From Robert Sherrill’s “100 (Plus) Years of Regime Change” (The Texas Observer: 14 July 2006): At roughly the same time Secretary of State Dulles was destroying democracy in Iran, he was also busy destroying democracy in Central America, and once again it was on behalf of a renegade industry: United Fruit Co. … “Few private […]

Why the US toppled Iran’s government

From Robert Sherrill’s “100 (Plus) Years of Regime Change” (The Texas Observer: 14 July 2006): In 1953 the brutal, venal shah of Iran, Mohammad Reza Pahlavi, was pushed into exile by Mohammad Mossadegh, the democratically elected prime minister. … Iranians loved Mossadegh. He made clear that his two ambitions were to set up a lasting […]

14 governments the US has overthrown in 110 years

From Robert Sherrill’s “100 (Plus) Years of Regime Change” (The Texas Observer: 14 July 2006): [Stephen Kinzer’s] Overthrow is an infuriating recitation of our government’s military bullying over the past 110 years – a century of interventions around the world that resulted in the overthrow of 14 governments – in Hawaii, Cuba, the Philippines, Puerto […]

The neutron bomb as the most moral weapon possible

From Charles Platt’s “The Profits of Fear” (August 2005): Sam Cohen might have remained relatively unknown, troubled by ethical lapses in government and the military but unable to do anything about them, if he had not visited Seoul in 1951, during the Korean war. In the aftermath of bombing sorties he witnessed scenes of intolerable […]

The Cold War as game theory

From Charles Platt’s “The Profits of Fear” (August 2005): Game theory began with the logical proposition that in a strategic two-player game, either player may try to obtain an advantage by bluffing. If the stakes are low, perhaps you can take a chance on trusting your opponent when he makes a seemingly fair and decent […]

Where we are now

From Gary Kamiya’s “License to lie” (Salon: 23 June 2006): We are in a peculiar moment, one in which our politicians seem unable to articulate or even grasp the train wreck unfolding in front of them. Someday in the future, if the Democratic Party manages to transform itself from a cowering shadow to something approaching […]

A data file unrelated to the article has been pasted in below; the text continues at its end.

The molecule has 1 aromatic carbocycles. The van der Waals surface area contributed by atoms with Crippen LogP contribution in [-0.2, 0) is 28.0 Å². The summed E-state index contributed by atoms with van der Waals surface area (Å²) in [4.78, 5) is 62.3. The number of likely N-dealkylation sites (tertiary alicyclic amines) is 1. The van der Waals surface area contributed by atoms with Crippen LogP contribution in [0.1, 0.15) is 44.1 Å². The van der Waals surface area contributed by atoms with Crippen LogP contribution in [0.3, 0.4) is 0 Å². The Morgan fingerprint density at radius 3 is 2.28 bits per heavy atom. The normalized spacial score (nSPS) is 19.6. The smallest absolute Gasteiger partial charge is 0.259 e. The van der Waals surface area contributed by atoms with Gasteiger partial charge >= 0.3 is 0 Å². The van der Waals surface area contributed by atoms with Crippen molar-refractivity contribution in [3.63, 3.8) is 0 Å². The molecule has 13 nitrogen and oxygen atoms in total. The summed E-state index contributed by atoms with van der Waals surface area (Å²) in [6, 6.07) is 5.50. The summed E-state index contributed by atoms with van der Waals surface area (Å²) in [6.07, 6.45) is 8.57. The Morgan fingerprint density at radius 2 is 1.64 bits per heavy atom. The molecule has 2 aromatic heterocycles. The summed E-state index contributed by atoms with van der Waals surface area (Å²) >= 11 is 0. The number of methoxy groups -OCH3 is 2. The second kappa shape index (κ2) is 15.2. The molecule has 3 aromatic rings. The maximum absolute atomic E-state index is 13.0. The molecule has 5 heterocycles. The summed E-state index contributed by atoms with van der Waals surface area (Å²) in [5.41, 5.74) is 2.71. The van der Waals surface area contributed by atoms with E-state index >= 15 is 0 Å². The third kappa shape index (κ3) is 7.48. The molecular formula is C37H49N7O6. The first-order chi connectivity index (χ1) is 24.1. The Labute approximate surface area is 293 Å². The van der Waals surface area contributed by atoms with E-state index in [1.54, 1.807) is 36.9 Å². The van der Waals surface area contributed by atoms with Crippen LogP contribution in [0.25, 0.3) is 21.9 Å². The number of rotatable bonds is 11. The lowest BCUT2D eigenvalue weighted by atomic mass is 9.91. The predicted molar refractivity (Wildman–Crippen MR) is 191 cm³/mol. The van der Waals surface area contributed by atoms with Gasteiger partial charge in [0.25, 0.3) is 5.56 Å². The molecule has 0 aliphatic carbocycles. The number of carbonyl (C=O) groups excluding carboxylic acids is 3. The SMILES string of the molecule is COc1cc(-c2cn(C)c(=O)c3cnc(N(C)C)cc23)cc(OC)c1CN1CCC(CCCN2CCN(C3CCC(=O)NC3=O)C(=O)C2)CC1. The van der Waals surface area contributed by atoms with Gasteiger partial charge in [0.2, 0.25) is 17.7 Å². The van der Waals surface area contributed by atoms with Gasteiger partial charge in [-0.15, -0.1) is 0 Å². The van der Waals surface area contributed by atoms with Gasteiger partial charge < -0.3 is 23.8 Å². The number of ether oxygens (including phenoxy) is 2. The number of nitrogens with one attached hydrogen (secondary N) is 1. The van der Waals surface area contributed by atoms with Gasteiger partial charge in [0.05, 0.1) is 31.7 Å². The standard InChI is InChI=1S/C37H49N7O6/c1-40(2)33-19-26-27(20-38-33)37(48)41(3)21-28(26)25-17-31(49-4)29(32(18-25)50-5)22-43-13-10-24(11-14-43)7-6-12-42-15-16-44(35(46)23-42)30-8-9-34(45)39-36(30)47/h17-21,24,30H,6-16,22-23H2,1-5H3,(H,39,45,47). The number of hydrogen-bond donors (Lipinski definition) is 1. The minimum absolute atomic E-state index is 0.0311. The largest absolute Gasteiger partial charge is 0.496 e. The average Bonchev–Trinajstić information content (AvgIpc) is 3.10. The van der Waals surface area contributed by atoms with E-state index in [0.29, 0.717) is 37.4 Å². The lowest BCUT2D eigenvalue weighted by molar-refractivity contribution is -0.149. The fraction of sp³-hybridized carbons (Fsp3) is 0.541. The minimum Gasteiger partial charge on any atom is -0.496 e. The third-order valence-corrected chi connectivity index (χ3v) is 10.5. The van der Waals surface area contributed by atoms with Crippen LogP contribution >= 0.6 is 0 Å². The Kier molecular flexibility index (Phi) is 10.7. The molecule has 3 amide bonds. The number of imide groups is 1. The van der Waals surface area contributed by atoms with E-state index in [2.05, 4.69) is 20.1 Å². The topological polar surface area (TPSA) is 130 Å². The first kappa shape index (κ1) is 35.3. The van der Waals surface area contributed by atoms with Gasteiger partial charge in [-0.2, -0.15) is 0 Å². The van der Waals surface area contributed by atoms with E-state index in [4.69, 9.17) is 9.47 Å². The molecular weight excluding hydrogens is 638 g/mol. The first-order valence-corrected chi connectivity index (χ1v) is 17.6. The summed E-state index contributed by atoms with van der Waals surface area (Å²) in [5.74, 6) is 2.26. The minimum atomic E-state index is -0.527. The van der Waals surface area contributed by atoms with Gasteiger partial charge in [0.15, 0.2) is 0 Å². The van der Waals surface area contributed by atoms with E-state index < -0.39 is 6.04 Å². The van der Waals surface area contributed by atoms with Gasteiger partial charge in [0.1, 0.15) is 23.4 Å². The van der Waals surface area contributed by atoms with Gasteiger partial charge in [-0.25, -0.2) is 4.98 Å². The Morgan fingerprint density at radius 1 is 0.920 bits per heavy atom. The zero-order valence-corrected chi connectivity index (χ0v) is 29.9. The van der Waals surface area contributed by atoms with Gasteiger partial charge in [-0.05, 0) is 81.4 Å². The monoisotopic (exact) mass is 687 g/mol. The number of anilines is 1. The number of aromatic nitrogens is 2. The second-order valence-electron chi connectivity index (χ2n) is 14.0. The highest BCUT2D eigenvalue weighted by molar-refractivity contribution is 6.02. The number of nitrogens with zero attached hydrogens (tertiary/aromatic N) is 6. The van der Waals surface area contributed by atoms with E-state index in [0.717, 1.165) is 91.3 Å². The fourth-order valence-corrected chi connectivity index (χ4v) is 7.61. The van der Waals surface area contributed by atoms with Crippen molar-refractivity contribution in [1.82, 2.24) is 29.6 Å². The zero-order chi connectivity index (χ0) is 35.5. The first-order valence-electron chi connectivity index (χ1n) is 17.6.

America the aggressive

From Harold Pinter’s “Nobel Lecture: Art, Truth & Politics” (Nobel Prize: 7 December 2005): Direct invasion of a sovereign state has never in fact been America’s favoured method. In the main, it has preferred what it has described as ‘low intensity conflict’. Low intensity conflict means that thousands of people die but slower than if […]

America, the failed state

From Noam Chomsky’s “Why It’s Over For America” (The Independent: 30 May 2006): … the fear, which cannot casually be put aside, that, as Gar Alperowitz puts it in America Beyond Capitalism, “the American ‘system’ as a whole is in real trouble – that it is heading in a direction that spells the end of […]

The US is becoming less democratic

From Tony Judt’s “The New World Order” (The New York Review of Books: 14 July 2005): For there is a precedent in modern Western history for a country whose leader exploits national humiliation and fear to restrict public freedoms; for a government that makes permanent war as a tool of state policy and arranges for […]

An empire cannot be created by a republic

From Tony Judt’s “The New World Order” (The New York Review of Books: 14 July 2005): Historians and pundits who leap aboard the bandwagon of American Empire have forgotten a little too quickly that for an empire to be born, a republic has first to die. In the longer run no country can expect to […]